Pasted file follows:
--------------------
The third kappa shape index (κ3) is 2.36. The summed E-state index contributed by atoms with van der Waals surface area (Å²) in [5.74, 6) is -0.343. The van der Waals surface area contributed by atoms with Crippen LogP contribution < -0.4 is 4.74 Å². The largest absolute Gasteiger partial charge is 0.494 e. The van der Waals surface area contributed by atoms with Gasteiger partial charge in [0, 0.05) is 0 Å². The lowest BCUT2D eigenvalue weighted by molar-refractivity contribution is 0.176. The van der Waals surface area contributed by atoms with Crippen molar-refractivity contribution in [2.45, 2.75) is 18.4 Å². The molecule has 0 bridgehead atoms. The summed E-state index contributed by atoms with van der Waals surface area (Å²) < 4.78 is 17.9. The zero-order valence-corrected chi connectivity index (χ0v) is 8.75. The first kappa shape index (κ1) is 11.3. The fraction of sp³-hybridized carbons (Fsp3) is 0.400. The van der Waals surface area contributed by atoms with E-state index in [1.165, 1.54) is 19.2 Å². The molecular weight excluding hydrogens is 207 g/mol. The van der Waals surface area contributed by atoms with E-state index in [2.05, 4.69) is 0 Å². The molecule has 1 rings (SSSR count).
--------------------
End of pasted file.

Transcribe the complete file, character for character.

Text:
The third kappa shape index (κ3) is 2.36. The summed E-state index contributed by atoms with van der Waals surface area (Å²) in [5.74, 6) is -0.343. The van der Waals surface area contributed by atoms with Crippen LogP contribution < -0.4 is 4.74 Å². The largest absolute Gasteiger partial charge is 0.494 e. The van der Waals surface area contributed by atoms with Gasteiger partial charge in [0, 0.05) is 0 Å². The lowest BCUT2D eigenvalue weighted by molar-refractivity contribution is 0.176. The van der Waals surface area contributed by atoms with Crippen molar-refractivity contribution in [2.45, 2.75) is 18.4 Å². The molecule has 0 bridgehead atoms. The summed E-state index contributed by atoms with van der Waals surface area (Å²) < 4.78 is 17.9. The zero-order valence-corrected chi connectivity index (χ0v) is 8.75. The first kappa shape index (κ1) is 11.3. The fraction of sp³-hybridized carbons (Fsp3) is 0.400. The van der Waals surface area contributed by atoms with E-state index in [1.165, 1.54) is 19.2 Å². The molecular weight excluding hydrogens is 207 g/mol. The van der Waals surface area contributed by atoms with E-state index in [2.05, 4.69) is 0 Å². The molecule has 1 rings (SSSR count).